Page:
Computing

$5M expansion of Holyoke computing center planned by universities

HOLYOKE — The research universities which built the Massachusetts Green High-Performance Computing Center in Holyoke a decade ago announced Thursday a $5 million expansion to its computing capacity.

“Several thousand” new computer servers are planned for the 9,000-square-foot facility on Bigelow Street between Cabot and Appleton streets, according to a news release. The center opened in 2012 at a cost of $165 million. One partner, Harvard University, completed a $1.6 million expansion of the center’s computing power in 2016.

On Thursday, the center’s management promised to employ local electrical and mechanical contractors and to develop the next-generation workforce that can support future research computing operations.

Designers planned for the center to be expandable. This expansion will take place inside the building and won’t require an addition to the building.

The center said it hosts millions of virtual experiments each month, supporting tens of thousands of researchers around the world.

The new computing capacity is almost entirely powered by non-fossil fuel energy sources, according to the news release. That includes 67 megawatts of local hydroelectric and solar generation operated by Holyoke Gas and Electric.

The center was the first university research data center ever to achieve LEED Platinum Certification.

“Researchers rely on MGHPCC computing power to investigate how stars form, improve medical imaging, study ecosystem dynamics in New England coastal waters, and model the global risks of accelerating climate change, among many other impactful projects,” said MIT Vice President for Research Maria T. Zuber, a member of the MGHPCC Board of Directors.

“Expanding the computing capacity at MGHPCC meets growing demand while heeding the imperative to perform this energy-intensive research with minimal environmental impact.”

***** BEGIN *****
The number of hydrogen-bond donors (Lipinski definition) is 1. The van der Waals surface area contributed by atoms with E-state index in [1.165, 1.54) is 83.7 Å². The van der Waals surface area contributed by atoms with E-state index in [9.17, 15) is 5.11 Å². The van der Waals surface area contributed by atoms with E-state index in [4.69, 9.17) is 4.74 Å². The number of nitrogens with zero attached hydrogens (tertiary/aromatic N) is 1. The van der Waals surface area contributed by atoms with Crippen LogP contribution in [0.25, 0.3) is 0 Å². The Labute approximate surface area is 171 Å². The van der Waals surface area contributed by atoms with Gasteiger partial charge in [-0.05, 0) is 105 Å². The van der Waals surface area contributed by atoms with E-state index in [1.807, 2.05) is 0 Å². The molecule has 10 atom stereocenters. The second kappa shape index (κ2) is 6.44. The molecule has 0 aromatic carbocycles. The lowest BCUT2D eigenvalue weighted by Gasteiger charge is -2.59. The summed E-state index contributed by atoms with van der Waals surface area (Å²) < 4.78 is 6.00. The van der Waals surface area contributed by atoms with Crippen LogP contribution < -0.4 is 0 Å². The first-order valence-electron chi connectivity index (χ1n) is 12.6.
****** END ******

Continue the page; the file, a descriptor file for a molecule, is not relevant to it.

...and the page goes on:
Scientists are also using the computing system to learn how medications can interrupt COVID-19 at the neural level, or create artificial neural networks that speed up — from hours to minutes 1 the calculations needed to predict earthquakes.

The computing infrastructure being added through the expansion is almost entirely powered by non-fossil fuel energy sources, the release said. That includes approximately 67 megawatts of local hydroelectric and solar generation operated by Holyoke Gas & Electric.

“Researchers rely on MGHPCC computing power to investigate how stars form, improve medical imaging, study ecosystem dynamics in New England coastal waters, and model the global risks of accelerating climate change, among many other impactful projects,” said MIT Vice President for Research Maria T. Zuber, a member of the MGHPCC Board of Directors.

“Expanding the computing capacity at MGHPCC meets growing demand while heeding the imperative to perform this energy-intensive research with minimal environmental impact.”

“In silico” computerized experimentation and data analytics have become powerful tools for knowledge discovery, according to the release. These tools take their place alongside theory, physical experimentation and observation.

“That so much science now relies on intensive computation is testament to the vision of our founding institutions and public and private partners who came together to create the MGHPCC more than a decade ago,” said John Goodhue, Executive Director of the MGHPCC. “Their vision also correctly anticipated that research enabled by the MGHPCC would become foundational to the state’s innovation-based economy. The expansion helps maintain that position of strength and will allow us to further expand our horizons.”

The Massachusetts Green High-Performance Computing Center was developed by a collaboration of Boston University, Harvard University, the Massachusetts Institute of Technology, Northeastern University and the University of Massachusetts, the state and private industry including Cisco and Dell EMC. The universities fund the ongoing operation of the data center, which is open for use by any research organization.

(This is a developing story.)

Leave a Comment